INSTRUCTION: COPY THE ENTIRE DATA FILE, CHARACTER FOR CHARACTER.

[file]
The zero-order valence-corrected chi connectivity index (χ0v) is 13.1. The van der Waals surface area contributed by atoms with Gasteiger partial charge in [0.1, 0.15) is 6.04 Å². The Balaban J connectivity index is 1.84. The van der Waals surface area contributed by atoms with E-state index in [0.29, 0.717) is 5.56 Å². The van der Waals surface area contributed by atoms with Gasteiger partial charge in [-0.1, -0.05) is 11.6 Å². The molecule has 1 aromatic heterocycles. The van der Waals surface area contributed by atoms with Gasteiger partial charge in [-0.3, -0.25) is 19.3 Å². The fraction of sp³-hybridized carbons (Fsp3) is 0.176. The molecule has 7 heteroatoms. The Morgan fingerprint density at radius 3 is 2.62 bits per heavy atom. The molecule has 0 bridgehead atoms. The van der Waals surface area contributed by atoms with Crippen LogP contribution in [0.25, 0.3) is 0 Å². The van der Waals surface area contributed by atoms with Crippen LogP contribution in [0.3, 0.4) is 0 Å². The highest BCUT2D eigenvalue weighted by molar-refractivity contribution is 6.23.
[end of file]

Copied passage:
The zero-order valence-corrected chi connectivity index (χ0v) is 13.1. The van der Waals surface area contributed by atoms with Gasteiger partial charge in [0.1, 0.15) is 6.04 Å². The Balaban J connectivity index is 1.84. The van der Waals surface area contributed by atoms with E-state index in [0.29, 0.717) is 5.56 Å². The van der Waals surface area contributed by atoms with Gasteiger partial charge in [-0.1, -0.05) is 11.6 Å². The molecule has 1 aromatic heterocycles. The van der Waals surface area contributed by atoms with Gasteiger partial charge in [-0.3, -0.25) is 19.3 Å². The fraction of sp³-hybridized carbons (Fsp3) is 0.176. The molecule has 7 heteroatoms. The Morgan fingerprint density at radius 3 is 2.62 bits per heavy atom. The molecule has 0 bridgehead atoms. The van der Waals surface area contributed by atoms with Crippen LogP contribution in [0.25, 0.3) is 0 Å². The van der Waals surface area contributed by atoms with Crippen LogP contribution in [0.3, 0.4) is 0 Å². The highest BCUT2D eigenvalue weighted by molar-refractivity contribution is 6.23.